On 2 February 1990, then President FW de Klerk announced the highly anticipated news of the release of Nelson Mandela from his 27-year imprisonment – a move met with mixed emotions worldwide.
 The Nelson Mandela Foundation and Nelson Mandela University have joined hands in an effort to advance the legacy of the world icon after which they are named.
On the eve of the 30th anniversary of former president Nelson Mandela’s release, Nelson Mandela University and the Nelson Mandela Foundation have cemented a strategic partnership that seeks to take Madiba’s legacy forward into the next 30 years and beyond.

Allison Smith, Visiting Scholar and PhD candidate from Boston University, will present a paper entitled “Opera as Community-Building, Opera as Propaganda: Mandela Trilogy in Hong Kong” at a SLL Research Seminar at the University of Cape Town (UCT). The seminar will take place at 16:45 on 22 August 2019 in Beattie 115.

The Archives and Exhibition Centre of Nelson Mandela University presents Compl [y,x]: The Gender Debate. This debate, which highlights  gender in relation to Mandela, is a supplement to the [Provoke/Ukuchukumisa/Daag-Uit] exhibition that took place earlier this year and formed part of the University’s Mandela Centenary Celebrations, as well as the Dalibhunga: This Time? That Mandela? colloquium.

Bird Street exhibition: ‘we are present’. The opening session of the Dalibhunga: This time? That Mandela? colloquium took place in the spacious art gallery of Nelson Mandela University’s Bird Street Campus, surrounded by artworks produced in response to the colloquium. 
The exhibition, titled ‘we are present’ featured works produced by staff and postgraduate student designers, photographers, sculptors, printmakers and painters from the Department of Visual Arts at Nelson Mandela University’s School of Music, Art and Design (SoMAD).
The colloquium Dalibhunga: This time? That Mandela? — held from March 6 to 8 at Nelson Mandela University (NMU) — was essentially a conversation to explore, debate and discuss what the proposed Transdisciplinary Institute for Mandela Studies (TIMS) could look like, including the main themes that should be explored within it.
The name “Dalibhunga” was the name Mandela was given after undergoing initiation, meaning “creator of the council” or “convenor of the dialogue”. It was chosen for the colloquium as it was the bringing together of a community of scholars and practitioners to debate and discuss Mandela as a social figure, and how the formulation of a Critical Mandela Studies programme could play a meaningful and practical role concerning the challenges of time.
In her opening speech at the Dalibhunga: This time? That Mandela? colloquium, which ran from March 6 to 8, Nelson Mandela University Vice-Chancellor Sibongile Muthwa said the university and society needed to be “haunted” by Mandela the social figure, as a means of pulling together past and present, to create a new and better future.
“[Mandela] haunts us in our endeavours to re-imagine and reclaim the university,” she said, steps that were necessary to transform the university and its relationship to society, and approach differently the problems society faces.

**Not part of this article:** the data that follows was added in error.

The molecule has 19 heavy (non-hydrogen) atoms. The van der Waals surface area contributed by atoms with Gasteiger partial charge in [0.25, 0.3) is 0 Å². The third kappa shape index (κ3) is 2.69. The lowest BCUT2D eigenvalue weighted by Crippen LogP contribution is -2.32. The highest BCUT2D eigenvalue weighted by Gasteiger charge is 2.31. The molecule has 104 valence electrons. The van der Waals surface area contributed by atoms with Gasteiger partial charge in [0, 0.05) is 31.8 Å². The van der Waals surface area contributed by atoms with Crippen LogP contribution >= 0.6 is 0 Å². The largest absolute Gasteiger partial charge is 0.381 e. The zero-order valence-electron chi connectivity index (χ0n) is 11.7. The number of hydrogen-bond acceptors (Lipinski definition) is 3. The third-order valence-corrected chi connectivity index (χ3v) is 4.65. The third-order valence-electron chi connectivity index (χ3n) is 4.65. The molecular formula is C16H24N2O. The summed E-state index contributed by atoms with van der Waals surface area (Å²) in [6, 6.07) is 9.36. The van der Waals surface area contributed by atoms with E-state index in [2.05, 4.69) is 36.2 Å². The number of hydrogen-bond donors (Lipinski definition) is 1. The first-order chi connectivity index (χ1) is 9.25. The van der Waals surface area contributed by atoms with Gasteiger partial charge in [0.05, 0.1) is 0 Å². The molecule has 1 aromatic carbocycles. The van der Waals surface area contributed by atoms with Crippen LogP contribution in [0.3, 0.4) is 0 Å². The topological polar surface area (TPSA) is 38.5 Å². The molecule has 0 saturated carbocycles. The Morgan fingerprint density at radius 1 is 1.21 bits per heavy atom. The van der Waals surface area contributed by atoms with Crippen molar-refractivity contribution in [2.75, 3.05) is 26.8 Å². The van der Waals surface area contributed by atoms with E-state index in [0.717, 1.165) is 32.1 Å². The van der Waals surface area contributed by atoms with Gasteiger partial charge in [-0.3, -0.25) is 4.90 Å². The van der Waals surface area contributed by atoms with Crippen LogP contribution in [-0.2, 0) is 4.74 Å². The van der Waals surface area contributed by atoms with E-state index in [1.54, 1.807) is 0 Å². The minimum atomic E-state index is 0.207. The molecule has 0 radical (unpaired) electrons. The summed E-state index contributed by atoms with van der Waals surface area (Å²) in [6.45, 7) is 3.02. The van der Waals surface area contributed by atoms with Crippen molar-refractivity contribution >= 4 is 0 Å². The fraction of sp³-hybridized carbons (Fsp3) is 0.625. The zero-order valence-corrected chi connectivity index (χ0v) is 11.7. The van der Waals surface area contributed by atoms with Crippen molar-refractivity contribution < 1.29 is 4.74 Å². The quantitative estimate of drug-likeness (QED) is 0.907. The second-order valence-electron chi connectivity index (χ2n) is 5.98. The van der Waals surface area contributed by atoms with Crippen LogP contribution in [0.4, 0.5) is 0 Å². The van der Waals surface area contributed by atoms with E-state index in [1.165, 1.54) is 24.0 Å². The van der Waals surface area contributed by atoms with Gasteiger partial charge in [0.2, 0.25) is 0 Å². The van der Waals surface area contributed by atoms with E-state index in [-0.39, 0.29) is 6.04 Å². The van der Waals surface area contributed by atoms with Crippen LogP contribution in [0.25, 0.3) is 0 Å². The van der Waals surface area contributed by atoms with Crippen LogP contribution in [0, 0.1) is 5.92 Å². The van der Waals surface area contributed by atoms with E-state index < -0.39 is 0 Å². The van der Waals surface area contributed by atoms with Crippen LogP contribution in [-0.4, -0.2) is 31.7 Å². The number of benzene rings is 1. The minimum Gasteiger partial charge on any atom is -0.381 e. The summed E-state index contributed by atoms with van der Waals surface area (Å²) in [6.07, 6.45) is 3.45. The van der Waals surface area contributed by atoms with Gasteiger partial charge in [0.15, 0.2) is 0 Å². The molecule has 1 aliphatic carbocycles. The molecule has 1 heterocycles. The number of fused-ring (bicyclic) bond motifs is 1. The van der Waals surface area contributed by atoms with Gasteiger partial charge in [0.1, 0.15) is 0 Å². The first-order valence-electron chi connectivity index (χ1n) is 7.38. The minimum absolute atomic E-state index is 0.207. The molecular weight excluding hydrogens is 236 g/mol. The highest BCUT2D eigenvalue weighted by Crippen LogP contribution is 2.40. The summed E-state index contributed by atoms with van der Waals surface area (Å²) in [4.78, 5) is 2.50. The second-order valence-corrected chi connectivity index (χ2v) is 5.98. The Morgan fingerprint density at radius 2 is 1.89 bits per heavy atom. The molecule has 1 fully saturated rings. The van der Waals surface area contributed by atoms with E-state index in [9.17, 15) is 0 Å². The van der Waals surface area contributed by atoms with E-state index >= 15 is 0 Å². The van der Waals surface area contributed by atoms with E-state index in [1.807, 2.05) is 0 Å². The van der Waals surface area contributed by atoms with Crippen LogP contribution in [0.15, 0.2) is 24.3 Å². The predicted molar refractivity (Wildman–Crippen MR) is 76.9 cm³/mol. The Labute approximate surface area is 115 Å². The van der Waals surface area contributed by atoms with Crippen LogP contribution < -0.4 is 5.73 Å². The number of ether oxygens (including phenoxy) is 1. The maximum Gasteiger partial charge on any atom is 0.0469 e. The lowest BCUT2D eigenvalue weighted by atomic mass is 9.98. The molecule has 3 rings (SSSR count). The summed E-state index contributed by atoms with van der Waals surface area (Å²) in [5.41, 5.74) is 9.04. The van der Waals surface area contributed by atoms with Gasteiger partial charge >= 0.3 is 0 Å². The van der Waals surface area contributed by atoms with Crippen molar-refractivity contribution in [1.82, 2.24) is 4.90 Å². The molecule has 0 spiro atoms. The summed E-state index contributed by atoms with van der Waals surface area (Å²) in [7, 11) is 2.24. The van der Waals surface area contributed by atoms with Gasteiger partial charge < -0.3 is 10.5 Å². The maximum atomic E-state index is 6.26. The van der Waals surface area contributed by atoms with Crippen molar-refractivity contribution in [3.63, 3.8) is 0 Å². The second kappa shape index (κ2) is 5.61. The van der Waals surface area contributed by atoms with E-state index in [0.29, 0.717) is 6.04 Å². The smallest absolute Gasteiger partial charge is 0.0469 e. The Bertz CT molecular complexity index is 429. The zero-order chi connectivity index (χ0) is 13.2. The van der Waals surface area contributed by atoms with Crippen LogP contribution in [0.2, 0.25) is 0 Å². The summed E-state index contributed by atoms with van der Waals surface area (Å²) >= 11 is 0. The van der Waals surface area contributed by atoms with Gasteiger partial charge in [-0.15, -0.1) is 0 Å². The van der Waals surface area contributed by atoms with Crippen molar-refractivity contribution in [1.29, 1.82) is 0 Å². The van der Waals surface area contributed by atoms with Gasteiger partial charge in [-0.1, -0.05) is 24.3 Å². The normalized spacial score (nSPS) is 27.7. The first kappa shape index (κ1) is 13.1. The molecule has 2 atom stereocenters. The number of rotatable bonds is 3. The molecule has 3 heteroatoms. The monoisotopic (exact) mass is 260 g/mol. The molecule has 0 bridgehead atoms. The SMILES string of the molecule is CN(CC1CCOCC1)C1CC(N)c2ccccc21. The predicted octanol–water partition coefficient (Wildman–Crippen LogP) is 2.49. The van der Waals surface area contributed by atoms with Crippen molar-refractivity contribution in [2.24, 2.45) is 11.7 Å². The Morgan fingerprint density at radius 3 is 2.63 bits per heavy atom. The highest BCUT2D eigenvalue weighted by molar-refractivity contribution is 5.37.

When Nelson Mandela University dropped “Metropolitan” from its name in 2017, it was no longer
named after a city, but the person, Nelson Mandela, the global icon for social justice.
And there was a huge responsibility that went with that, a point emphasised by then Deputy President Cyril Ramaphosa at the official ceremony marking the name change, who said: "The decision to become Nelson Mandela University is not simply an exercise in corporate rebranding".
There are many reasons why the Nelson Mandela Foundation and the Human Sciences Research Council agreed to come on board with Nelson Mandela University to jointly establish the new Transdisciplinary Institute of Mandela Studies (TIMS) at the university. Nelson Mandela Foundation’s Director of Archive and Dialogue, Verne Harris, said the university was one of around 60 institutions worldwide authorised to carry Madiba’s name but “it was very seldom that an institution carrying the name comes to us with a proposal to do really meaningful work”.
What should an archive for Nelson Mandela look like? What does it need to tell us about the man and his life, and the way he continues to impact our society? What happens when critical information is erased from the archive? And how can we use the archive to grapple with the great questions of our time, including the decolonising of curricula? These were just some of the questions raised and debated at arguably the most contentious session at the Dalibhunga: This time? That Mandela? colloquium at Nelson Mandela University, which was simply titled The Archive.
On one Nelson Mandela University campus, students and recent graduates debated the positioning of Nelson Mandela and his social justice ideals in the #FeesMustFall movement, while on another campus, a protest around fees was in full swing. That was the backdrop to the Mandela@MustFall session at the Mandela Colloquium, held from March 6 to 8 at Nelson Mandela University. The opinions were varied and at times critical — some seeing the “dancing grandfatherly” image of Mandela they grew up with as far removed from current student activism.